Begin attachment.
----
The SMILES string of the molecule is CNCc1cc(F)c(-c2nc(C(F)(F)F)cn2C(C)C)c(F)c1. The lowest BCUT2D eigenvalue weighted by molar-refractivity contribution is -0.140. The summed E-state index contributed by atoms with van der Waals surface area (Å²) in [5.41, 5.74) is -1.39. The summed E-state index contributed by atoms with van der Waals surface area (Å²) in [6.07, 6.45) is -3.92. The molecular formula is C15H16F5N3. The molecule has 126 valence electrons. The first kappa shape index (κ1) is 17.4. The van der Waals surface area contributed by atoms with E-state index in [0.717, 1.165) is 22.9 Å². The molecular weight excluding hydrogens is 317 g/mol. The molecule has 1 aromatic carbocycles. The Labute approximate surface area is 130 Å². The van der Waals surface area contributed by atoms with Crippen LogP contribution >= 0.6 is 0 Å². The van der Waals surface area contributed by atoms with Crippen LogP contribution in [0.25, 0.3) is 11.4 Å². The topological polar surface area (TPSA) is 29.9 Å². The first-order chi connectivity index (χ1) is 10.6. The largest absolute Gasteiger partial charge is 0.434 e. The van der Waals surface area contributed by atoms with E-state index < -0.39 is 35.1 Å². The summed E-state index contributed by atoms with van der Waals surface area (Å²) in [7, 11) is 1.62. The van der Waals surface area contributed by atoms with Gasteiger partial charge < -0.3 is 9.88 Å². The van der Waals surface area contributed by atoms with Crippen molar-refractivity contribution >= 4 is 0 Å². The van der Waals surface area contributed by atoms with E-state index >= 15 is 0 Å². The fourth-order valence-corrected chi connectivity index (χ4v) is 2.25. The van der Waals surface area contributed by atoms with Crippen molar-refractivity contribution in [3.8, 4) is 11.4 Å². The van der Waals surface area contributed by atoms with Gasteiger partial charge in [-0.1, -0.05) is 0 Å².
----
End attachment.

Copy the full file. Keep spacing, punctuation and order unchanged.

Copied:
The SMILES string of the molecule is CNCc1cc(F)c(-c2nc(C(F)(F)F)cn2C(C)C)c(F)c1. The lowest BCUT2D eigenvalue weighted by molar-refractivity contribution is -0.140. The summed E-state index contributed by atoms with van der Waals surface area (Å²) in [5.41, 5.74) is -1.39. The summed E-state index contributed by atoms with van der Waals surface area (Å²) in [6.07, 6.45) is -3.92. The molecular formula is C15H16F5N3. The molecule has 126 valence electrons. The first kappa shape index (κ1) is 17.4. The van der Waals surface area contributed by atoms with E-state index in [0.717, 1.165) is 22.9 Å². The molecular weight excluding hydrogens is 317 g/mol. The molecule has 1 aromatic carbocycles. The Labute approximate surface area is 130 Å². The van der Waals surface area contributed by atoms with Crippen LogP contribution >= 0.6 is 0 Å². The van der Waals surface area contributed by atoms with Crippen LogP contribution in [0.25, 0.3) is 11.4 Å². The topological polar surface area (TPSA) is 29.9 Å². The first-order chi connectivity index (χ1) is 10.6. The largest absolute Gasteiger partial charge is 0.434 e. The van der Waals surface area contributed by atoms with E-state index < -0.39 is 35.1 Å². The summed E-state index contributed by atoms with van der Waals surface area (Å²) in [7, 11) is 1.62. The van der Waals surface area contributed by atoms with Gasteiger partial charge < -0.3 is 9.88 Å². The van der Waals surface area contributed by atoms with Crippen molar-refractivity contribution >= 4 is 0 Å². The van der Waals surface area contributed by atoms with E-state index >= 15 is 0 Å². The fourth-order valence-corrected chi connectivity index (χ4v) is 2.25. The van der Waals surface area contributed by atoms with Crippen molar-refractivity contribution in [3.8, 4) is 11.4 Å². The van der Waals surface area contributed by atoms with Gasteiger partial charge in [-0.1, -0.05) is 0 Å².